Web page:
Gradient Update #26: Facial Recognition in the Real World and Large Language Model Advances
In which we discuss challenges and opportunities for facial recognition companies like Clearview AI, and recent large language model advances like Imagen and zero-shot reasoning.
News Highlight: Facial Recognition in the real world - Setbacks and opportunities for Clearview AI
Clearview AI, an infamous facial recognition technology company, has recently made headlines again as regulators in different countries have limited the scope of their business. A recent lawsuit from the ACLU resulted in a settlement that banned Clearview AI from selling its product to most private businesses, while the UK fined the company $10 million for breaching their privacy laws. However, the organization also shared that it is in conversation with a partner to bring its facial recognition technology to schools in the US, marking a tumultuous landscape full of challenges and opportunities for the controversial tech company.
Clearview AI, led by Australian entrepreneur Hoan Ton-That, boasts of the largest dataset of facial images in the world, containing more than 10 billion images scraped from public sources on the open internet. The dataset powers facial recognition technology that has mostly been used by public law enforcement agencies till now. Clearview’s original methodology utilizes a “one-to-many matching” approach in which their algorithm would match a queried image with the billions of images in their database, and then return the closest matches. A version of this technology is currently being used in Ukraine to identify both Ukrainian and Russian corpses. Clearview AI returns the social media account for each soldier and the Ukranian government informs the family of the deceased.
Many lawmakers and privacy advocates have raised concerns about Clearview. Their arguments center around consent in curating the dataset — although Clearview scrapes all images from publicly available sources, most people will never know that their photos are a part of the company’s database. While that sounds legal but unethical, the company has been deemed illegal in Australia and Canada, and four countries have asked the organization to cease operations due to violations of their data privacy laws. In the US, the company’s settlement with the ACLU prevents it from doing business with most private companies, but it can continue to provide the service to local and federal law enforcement agencies (excepting those in Illinois). The company must also provide an “opt-out” option for Illinois residents and spend at least $50,000 in advertising this opt-out option.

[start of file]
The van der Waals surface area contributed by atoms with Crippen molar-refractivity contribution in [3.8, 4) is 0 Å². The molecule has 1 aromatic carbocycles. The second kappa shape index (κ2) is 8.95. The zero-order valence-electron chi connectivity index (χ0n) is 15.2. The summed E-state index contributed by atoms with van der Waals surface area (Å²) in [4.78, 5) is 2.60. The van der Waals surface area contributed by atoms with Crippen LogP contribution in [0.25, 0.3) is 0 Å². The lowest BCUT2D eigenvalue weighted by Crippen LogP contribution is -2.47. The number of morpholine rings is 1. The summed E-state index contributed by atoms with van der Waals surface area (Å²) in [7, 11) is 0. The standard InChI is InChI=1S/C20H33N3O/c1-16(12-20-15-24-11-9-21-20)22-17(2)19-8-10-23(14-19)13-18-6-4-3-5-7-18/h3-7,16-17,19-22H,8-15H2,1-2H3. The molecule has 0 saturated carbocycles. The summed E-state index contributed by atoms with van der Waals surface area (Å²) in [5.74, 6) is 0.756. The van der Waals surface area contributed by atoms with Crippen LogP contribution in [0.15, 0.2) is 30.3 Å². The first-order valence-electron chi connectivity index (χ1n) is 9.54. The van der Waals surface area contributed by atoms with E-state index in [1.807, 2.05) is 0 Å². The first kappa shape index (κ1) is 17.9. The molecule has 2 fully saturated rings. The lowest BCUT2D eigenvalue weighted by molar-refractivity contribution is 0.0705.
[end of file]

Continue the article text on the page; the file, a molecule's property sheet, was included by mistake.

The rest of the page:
The backlash has prompted Clearview AI to shift its methodology to a “one-to-one” matching process, which is being promoted as a “database-free” approach. The new program, called “Clearview Consent”, is aimed at commercializing facial recognition technology and is meant to be used in ‘consent-based workflows’. This could mean something similar to Apple’s FaceID, which users set up themselves and can then be used to access their phone, make payments, and verify their identity on banking apps. A major advantage to this approach is that Clearview AI can continue selling its database-backed model to government agencies, while the new one-to-one face matching methodology can be sold to companies in the US without violating the terms of the ACLU settlement. The company also has the potential to excel in this area – Clearview’s algorithm performed near flawlessly in a vendor test at the National Institute of Standards and Technology, and was ranked #1 in the US and top ten globally. Privacy advocates have also welcomed this shift in the algorithm as it eases the concerns of the dataset being used commercially.
Why does it matter?
The primary concern many data privacy organizations have with Clearview’s algorithm is that of ‘public anonymity’. The freedom of an individual to take a walk, go to the grocery store, ride public transportation, without being constantly identified and tracked, is put at risk if Clearview’s model could be deployed commercially. While the billions of images they use to develop their model are all scraped from public sources, many individuals have raised ethical concerns around the context in which the images they post online are being used.